Putting System aside for a moment are there elements of Setting DESIGN, like there are for System, that can facilitate specficially Narrativist or Simulationist play.  

For example, are there elements of Glorantha's design that make it more Narrativist-facilitating than, say, Forgotten Realms?  If so, what are they?

What about a setting like that from Blue Planet, which was built quite litterally with Simulation in mind but seems to be structured to present Narrativist Premises similar to those found in Westerns?

Just more thoughts.


John Kim

Quote from: Paul CzegeIf this were a Setting-Exploration type Simulationist game, play would be characterized by exposure to aspects of the setting. Perhaps characters would join the clone rebellion, and experience the secret clone communities. The whole point of play is for the game world to happen, and for the characters to be carried along on a wave of experiences. But there isn't much of a question, or rather, the answer to the question is worked out largely external to the player characters.

OK, a question here (related to my confusion over Simulationism).  As I currently understand it, there isn't anything inherently about Simulationism per se which prevents the PCs from influencing the conflict -- right?  If logically the PCs find an in-game way to gain power over the outcome, then the GM should follow through to the consequences.  However, at that point it becomes Character-Exploration or perhaps Situation-Exploration.  Is that right?
- John


This is in no way official, but here's how I like to differentiate between setting / character / and situation.

Setting is external. Play centers around (perhapse litrally) exploring interesting locations, and seeng what happens in the context of the the game's causal environment.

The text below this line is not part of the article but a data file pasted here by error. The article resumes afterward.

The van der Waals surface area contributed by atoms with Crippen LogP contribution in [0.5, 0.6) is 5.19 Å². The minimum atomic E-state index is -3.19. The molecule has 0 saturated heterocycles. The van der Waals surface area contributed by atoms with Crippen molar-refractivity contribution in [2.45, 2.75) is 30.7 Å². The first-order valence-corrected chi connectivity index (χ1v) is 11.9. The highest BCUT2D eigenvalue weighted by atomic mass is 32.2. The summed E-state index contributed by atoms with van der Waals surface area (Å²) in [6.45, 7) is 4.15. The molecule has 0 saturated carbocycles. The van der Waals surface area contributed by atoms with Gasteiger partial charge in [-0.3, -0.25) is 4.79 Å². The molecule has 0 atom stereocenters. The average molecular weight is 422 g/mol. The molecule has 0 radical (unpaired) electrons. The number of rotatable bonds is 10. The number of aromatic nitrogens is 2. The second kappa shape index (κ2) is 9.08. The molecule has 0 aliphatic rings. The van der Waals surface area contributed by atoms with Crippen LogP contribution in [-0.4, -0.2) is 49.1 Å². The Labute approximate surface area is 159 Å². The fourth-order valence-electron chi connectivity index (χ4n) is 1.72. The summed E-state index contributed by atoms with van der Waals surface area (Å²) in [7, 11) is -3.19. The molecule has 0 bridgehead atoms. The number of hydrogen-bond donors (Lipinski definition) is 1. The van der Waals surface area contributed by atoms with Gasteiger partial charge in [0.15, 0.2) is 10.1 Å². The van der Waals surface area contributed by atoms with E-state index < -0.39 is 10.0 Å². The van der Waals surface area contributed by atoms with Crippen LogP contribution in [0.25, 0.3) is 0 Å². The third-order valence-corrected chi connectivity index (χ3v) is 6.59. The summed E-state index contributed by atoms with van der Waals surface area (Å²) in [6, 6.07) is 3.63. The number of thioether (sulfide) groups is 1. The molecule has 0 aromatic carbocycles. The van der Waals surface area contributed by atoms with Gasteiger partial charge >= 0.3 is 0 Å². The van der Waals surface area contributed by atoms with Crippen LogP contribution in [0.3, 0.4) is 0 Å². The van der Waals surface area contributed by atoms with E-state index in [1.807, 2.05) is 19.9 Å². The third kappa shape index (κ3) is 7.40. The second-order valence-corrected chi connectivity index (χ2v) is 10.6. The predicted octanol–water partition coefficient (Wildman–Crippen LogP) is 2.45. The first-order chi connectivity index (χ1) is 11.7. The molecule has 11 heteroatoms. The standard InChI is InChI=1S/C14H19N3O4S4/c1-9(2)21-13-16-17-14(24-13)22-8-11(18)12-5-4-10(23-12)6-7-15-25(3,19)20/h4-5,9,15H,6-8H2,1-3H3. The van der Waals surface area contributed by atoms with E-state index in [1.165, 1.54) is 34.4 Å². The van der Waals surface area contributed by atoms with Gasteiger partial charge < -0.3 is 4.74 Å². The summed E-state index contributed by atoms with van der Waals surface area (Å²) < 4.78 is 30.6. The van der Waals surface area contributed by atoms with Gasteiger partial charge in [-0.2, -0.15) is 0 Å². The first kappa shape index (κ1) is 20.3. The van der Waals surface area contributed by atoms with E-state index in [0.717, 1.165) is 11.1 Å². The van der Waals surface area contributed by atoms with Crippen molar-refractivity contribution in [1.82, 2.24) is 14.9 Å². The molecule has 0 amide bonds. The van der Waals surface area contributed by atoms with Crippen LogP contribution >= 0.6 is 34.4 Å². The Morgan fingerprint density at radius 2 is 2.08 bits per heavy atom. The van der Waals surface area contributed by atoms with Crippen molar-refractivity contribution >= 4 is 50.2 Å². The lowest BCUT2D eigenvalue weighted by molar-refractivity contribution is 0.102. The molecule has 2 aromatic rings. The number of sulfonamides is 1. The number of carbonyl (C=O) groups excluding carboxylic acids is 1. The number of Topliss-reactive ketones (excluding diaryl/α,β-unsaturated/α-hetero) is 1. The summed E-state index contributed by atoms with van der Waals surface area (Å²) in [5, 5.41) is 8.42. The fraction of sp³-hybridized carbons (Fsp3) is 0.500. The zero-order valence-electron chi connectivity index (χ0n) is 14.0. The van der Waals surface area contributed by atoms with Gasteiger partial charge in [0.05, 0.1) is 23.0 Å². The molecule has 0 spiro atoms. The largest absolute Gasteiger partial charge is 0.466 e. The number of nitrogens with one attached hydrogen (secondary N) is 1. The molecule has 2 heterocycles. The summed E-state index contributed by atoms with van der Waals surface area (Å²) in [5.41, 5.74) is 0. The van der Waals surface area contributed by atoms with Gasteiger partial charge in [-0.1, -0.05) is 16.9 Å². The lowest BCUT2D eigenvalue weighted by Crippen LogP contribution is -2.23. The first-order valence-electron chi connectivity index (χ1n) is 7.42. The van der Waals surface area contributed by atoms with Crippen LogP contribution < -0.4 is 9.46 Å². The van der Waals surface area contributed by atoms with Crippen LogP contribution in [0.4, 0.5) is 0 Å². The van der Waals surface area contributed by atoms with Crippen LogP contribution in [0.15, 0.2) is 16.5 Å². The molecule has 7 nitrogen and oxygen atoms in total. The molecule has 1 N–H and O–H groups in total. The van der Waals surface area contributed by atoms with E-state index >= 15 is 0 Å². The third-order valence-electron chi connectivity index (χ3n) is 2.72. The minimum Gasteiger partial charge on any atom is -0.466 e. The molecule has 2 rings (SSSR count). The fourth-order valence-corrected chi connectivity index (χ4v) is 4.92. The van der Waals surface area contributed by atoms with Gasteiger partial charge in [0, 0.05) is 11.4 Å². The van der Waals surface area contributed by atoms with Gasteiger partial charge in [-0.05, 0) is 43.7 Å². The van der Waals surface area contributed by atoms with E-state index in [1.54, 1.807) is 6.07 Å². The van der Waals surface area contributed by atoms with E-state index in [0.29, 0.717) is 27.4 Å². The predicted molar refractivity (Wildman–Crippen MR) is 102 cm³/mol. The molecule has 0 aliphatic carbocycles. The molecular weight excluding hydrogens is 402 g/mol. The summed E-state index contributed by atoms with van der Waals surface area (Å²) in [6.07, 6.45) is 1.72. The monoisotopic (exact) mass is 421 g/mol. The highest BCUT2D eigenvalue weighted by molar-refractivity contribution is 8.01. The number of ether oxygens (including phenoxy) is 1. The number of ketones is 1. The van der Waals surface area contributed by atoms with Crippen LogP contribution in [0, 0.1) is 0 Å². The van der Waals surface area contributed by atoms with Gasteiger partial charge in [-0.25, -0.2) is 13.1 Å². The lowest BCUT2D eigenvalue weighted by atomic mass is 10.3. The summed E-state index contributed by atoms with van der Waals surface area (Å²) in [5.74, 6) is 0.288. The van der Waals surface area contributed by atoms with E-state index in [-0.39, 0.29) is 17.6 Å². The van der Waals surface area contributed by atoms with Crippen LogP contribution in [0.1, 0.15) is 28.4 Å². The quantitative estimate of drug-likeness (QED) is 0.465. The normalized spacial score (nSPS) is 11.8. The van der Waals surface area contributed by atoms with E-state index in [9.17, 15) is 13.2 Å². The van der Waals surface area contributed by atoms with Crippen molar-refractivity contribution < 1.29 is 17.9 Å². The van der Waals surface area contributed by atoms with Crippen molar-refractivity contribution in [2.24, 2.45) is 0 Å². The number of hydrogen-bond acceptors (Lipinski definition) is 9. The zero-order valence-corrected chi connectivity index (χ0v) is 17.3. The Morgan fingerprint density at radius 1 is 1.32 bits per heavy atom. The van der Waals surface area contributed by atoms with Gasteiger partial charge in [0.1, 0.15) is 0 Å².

Situation involves other characters. Play centers around exploring relationships between characters, seeing what happens to a character with regard to another character.

Character is internal. Play centers around seeing what happens if my character feels like such and such. What does my character think? How does he feel? Why does he do what he does?

Ron Edwards


This thread slipped away from my perception for some reason. Let's see ...

Chris (clehrich), that's a verrrry subtle point, and I'm wary of sophistry ... much of what you describe is an eeny step across a very real procedural difference in play. The one thing that keeps your example Sim/Setting is the issue of the player using the canonical literature itself as the basis for play-decisions, in which case I have two points to make. (1) Yes, that would be Simulationist play. (2) You're talking about Situation Exploration, not Setting per se. (I have observed many people to say "setting" when they describe what I consider to be Situation.) With any luck, my reply to Nathan, below, will clarify this point.

John, your post is gorgeous - makes tons of sense.

Nathan, I think you're erring on the simplistic side. Situation, to me, means that the character is facing conflict of any kind - stated most carefully, all Premise in Narrativist play is Situation-driven; the question is what prompts that situation, Character or Setting, relative to a beginning character's choices. Issues like "playing from within my character" properly relate to Stance, and Stance shifts all about like quicksilver during play.